Specialist R&D Tax & Grant Funding Advisors

How Many Technical Reports Do I Need For My R&D Claim?

The technical report sits at the heart of your R&D Tax Credits application - make sure you’re clear about how it’s done.

Barrie Dowsett

Chief Executive Officer


5 minute read

It’s about persuading HMRC that you’re eligible

The technical report should be at the heart of your R&D Tax Credits application. It should essentially describe your R&D project in detail, clarifying the technological or scientific uncertainty it looked to resolve, and how it meets HMRC’s strict criteria. It also helps HMRC make sure the claim has been made under the right scheme, so the SME scheme or RDEC (What’s the difference?)

Once relevant projects and eligible costs have been identified writing can begin (at this point we strongly recommend taking a look at our recent blog: How To Prepare A Technical Report For An R&D Tax Credits Claim)

Beginning your claim

SMEs particularly should first have a thorough read through our R&D Tax Credits page as well as the Gov website. It gives a more detailed overview about the scheme, how to qualify and where the pitfalls lie. Then when you’re ready to start, contact the team at Myriad Associates so we can guide you. It’s a complex process, and frankly it’s not one you’ll want to undertake on your own.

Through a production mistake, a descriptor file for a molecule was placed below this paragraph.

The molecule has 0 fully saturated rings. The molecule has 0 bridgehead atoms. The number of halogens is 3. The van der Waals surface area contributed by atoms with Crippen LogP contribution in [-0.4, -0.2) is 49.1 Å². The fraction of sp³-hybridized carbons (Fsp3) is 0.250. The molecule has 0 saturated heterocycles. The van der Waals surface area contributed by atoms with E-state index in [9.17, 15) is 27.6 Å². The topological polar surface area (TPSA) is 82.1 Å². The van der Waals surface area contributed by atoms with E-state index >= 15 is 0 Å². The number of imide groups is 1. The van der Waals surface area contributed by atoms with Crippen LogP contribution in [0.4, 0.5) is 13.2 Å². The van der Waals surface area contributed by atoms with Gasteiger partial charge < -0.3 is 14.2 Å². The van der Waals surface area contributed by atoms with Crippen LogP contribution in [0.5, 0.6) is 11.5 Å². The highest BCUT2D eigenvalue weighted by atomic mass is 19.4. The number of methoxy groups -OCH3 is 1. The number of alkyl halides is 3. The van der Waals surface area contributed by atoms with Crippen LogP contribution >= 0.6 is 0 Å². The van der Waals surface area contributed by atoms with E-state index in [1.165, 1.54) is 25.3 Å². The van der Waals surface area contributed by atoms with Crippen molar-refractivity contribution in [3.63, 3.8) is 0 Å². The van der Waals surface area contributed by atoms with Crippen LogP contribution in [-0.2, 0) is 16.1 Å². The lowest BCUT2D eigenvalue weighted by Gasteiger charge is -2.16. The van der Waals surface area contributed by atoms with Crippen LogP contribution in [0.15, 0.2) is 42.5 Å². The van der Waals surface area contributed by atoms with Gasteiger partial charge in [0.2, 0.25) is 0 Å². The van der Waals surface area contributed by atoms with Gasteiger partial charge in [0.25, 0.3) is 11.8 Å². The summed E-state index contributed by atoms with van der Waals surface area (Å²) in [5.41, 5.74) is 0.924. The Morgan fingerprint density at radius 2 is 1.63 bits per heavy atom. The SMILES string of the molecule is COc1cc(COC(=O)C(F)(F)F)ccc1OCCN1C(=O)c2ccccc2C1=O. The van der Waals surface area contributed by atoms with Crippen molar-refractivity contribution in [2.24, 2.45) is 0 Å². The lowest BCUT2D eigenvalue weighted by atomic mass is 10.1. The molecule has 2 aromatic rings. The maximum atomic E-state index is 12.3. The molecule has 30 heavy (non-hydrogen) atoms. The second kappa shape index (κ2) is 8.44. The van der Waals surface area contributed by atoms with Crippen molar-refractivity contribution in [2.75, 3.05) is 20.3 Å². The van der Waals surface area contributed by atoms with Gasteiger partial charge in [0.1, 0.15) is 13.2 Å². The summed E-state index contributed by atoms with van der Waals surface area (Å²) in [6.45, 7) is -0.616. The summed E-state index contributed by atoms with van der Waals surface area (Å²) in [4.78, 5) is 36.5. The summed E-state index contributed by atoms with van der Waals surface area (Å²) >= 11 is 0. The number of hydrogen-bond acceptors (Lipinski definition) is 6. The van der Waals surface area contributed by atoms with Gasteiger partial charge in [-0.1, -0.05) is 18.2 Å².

Providing details for ten R&D projects or less

If you’re claiming tax relief on one to three projects, then you must include a technical report for each one of them.

If four or more R&D projects have taken place, it’s slightly different. In this case, you must include detailed descriptions on at least three (to a maximum of ten) projects, which between them cover at least 50% of your total eligible R&D costs.

Providing details for more than ten R&D projects

If you need to tell HMRC about more than ten R&D projects (covering over 50% of your eligible costs) you must send an email to: RD.IncentivesReliefs@hmrc.gov.uk.

Is there an HMRC online service?